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The book contrasts Ruth's own experience with those found in the two communities to which she has belonged. On the one hand, her cold Orthodox Jewish family disowned her, turned all the mirrors in the house face-down, and declared her "dead". They refused to give her aid when her husband passed away, leaving her with eight children to raise alone. They felt that they were no longer responsible for her fate, since she "died" in the eyes of their community when she married a black man.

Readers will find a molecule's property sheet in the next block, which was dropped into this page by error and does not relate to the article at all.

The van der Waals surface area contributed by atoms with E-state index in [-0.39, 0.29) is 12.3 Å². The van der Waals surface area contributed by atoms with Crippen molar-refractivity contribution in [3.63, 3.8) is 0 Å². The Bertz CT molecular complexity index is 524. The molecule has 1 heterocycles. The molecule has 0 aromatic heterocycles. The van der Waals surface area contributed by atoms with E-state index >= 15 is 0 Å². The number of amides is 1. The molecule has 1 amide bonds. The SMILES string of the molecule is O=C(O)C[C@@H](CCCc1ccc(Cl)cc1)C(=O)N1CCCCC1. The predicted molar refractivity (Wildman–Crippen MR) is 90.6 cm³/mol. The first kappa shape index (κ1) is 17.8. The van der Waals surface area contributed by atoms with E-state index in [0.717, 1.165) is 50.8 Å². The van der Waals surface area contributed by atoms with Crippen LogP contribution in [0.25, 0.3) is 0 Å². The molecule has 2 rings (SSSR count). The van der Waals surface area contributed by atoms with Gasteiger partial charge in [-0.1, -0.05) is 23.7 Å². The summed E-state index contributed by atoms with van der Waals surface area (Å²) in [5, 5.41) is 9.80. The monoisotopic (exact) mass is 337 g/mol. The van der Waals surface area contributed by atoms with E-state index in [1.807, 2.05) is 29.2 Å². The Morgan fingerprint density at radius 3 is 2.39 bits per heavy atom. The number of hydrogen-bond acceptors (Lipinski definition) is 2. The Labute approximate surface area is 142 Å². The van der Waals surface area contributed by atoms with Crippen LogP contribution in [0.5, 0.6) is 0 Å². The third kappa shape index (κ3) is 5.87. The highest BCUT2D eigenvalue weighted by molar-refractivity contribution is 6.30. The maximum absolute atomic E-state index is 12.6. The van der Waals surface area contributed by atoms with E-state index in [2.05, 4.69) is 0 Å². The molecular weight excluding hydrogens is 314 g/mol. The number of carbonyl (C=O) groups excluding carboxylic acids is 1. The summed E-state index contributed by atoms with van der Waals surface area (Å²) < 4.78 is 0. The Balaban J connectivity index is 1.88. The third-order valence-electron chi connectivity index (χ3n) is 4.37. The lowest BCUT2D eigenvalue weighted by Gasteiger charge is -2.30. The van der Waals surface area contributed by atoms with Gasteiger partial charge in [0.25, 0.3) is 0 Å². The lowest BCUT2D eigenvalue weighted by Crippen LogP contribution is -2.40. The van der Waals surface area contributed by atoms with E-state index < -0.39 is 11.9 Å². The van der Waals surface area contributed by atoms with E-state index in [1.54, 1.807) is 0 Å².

The black community, on the other hand, wholeheartedly embraced Ruth. Ruth describes how, when she returned from burying Dennis's body in North Carolina, she discovered the mailbox stuffed with checks and money orders and cash from many of the people who had known them. Aunt Candis andJacqueline also arrived to help. Ruth's household was its own microcosm, a private space where her children could grow up surrounded by the members of their own unique community.